Persuasive writing is the art of arguing out your case systemically to your intended audience so that they can adopt a particular stance or course of action. Depending on your profession or line of work, you most likely have utilised persuasive writing at one point or the other. Perhaps as a copywriter banging out copy for a new shaving machine, as a marketer for an insurance company, as a social activist rallying the public to support or reject a proposed piece of legislation, as an entrepreneur doing a grant funding proposal…
So, how is one to go about it? The following pointers are a good place to start.
Basically, a premise is a proposition in which you base your argument for adopting a certain viewpoint or course of action. That said, a good way to hook your audience from the word go is to show, not tell, about your implied premise. An example will suffice:
“Jane, recently a Standard Eight pupil at Jenga Primary School is pregnant. She is 12 years old and has a boyfriend, John, a Form Two student at Jenga High School. She will be joining Jenga Girls School in a months’ time. As a requirement to joining the girls school, all students are required to undergo a pregnancy test (though a parent has taken the school to court, terming this as discriminatory). Her father is a church elder and is a strict disciplinarian, with her family struggling to make ends meet as they educate five children. Her friend, Mary, knows of a clinic that can procure her an abortion. Should Jane consider having an abortion/Should Jane consider keeping the baby?
Argue out your case strongly
Once you have stated your premise, the main body of your writing will be devoted to put up a strong argument in favour of your premise. To argue out your case convincingly;
- Identify your target audience: Who is your main audience? In our case above, the target audience could be parents, the clergy, teachers, parents, students, officials from the education and health ministries, health professionals, the public at large… By identifying your target audience, you are able to dissect them- their opinions, beliefs, possible objections or agreement to your stated position- and thus be in a position to argue successful and convert them to your way of thinking.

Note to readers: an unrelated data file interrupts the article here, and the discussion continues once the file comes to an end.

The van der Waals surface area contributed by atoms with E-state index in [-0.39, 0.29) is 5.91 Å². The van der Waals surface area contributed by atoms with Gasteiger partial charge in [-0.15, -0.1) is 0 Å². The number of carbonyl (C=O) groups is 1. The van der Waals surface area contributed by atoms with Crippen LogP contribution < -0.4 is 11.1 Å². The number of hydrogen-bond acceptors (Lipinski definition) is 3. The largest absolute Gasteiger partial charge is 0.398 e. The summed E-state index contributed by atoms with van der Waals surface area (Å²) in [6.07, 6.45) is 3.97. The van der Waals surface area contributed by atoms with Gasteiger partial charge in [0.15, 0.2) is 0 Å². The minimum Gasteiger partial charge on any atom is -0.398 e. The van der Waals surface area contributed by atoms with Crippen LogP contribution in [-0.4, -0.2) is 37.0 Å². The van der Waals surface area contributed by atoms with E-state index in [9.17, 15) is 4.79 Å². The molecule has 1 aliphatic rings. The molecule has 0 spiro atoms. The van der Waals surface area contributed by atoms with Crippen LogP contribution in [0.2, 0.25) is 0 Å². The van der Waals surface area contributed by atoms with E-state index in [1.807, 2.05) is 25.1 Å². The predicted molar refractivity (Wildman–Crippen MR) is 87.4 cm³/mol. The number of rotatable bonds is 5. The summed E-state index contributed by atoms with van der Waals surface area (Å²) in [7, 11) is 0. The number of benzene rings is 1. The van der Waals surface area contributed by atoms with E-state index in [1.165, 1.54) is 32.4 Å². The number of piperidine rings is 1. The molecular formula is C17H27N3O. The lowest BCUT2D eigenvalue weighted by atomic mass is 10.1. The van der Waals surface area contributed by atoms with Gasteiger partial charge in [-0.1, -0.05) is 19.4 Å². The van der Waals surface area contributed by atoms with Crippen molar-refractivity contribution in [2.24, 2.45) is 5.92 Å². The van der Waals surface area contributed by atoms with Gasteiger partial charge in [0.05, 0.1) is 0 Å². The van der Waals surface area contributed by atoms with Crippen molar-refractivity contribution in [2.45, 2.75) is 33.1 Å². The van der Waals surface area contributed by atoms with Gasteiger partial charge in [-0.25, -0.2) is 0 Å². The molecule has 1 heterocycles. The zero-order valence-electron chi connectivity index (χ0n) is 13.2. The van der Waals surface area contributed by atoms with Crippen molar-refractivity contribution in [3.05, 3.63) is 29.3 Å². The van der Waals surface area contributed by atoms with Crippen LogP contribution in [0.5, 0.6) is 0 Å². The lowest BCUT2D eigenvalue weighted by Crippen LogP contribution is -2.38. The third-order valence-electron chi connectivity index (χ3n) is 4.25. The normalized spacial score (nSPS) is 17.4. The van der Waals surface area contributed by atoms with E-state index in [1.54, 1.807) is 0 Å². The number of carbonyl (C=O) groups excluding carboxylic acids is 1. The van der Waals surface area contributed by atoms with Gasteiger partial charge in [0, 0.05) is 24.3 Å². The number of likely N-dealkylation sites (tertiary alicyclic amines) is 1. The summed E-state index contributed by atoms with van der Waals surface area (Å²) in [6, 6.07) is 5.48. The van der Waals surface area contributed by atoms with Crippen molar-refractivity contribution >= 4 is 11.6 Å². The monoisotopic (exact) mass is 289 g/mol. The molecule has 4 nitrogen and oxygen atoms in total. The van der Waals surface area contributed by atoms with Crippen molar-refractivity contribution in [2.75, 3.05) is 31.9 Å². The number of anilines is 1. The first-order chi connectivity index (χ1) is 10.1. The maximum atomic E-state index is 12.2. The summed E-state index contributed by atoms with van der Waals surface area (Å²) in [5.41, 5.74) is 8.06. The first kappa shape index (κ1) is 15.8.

- Appeal to your target audience: Once you have dissected your audience, you then build a strong case as to why they should support you. This includes appealing to their logic and also appealing to their emotions. In appealing to their logic using the example above, quote from authoritative sources, including studies and reports, that help cement your position. For instance, draw on the clergy and scientific studies or reports on teenage-pregnancies that favour your position as well as imagine best-case/worst-case scenarios should Jane procure an abortion or keep the baby. Appealing to your audiences’ emotions include the tactful employment of words to elicit the desired emotion that will win them over to your side.
- Build-bridges: Hardly any issue has a cut and dried position or course of action. As such, those opposed to your position or desired course of action might be doing so for different reasons. In our case above, support for or opposition to abortion might stem from religious, ethical or legal considerations. That said, what commonalities do you share with those on the other side of the divide and which you can use to win them over to your side?
Having argued out your case strongly, the conclusion offers you an opportunity to summarise your key points as well as galvanise support for your stance or desired course of action. All things considered, it illustrates why your position or course of action is the best option, hence the need to have a strong and unequivocal closing statement.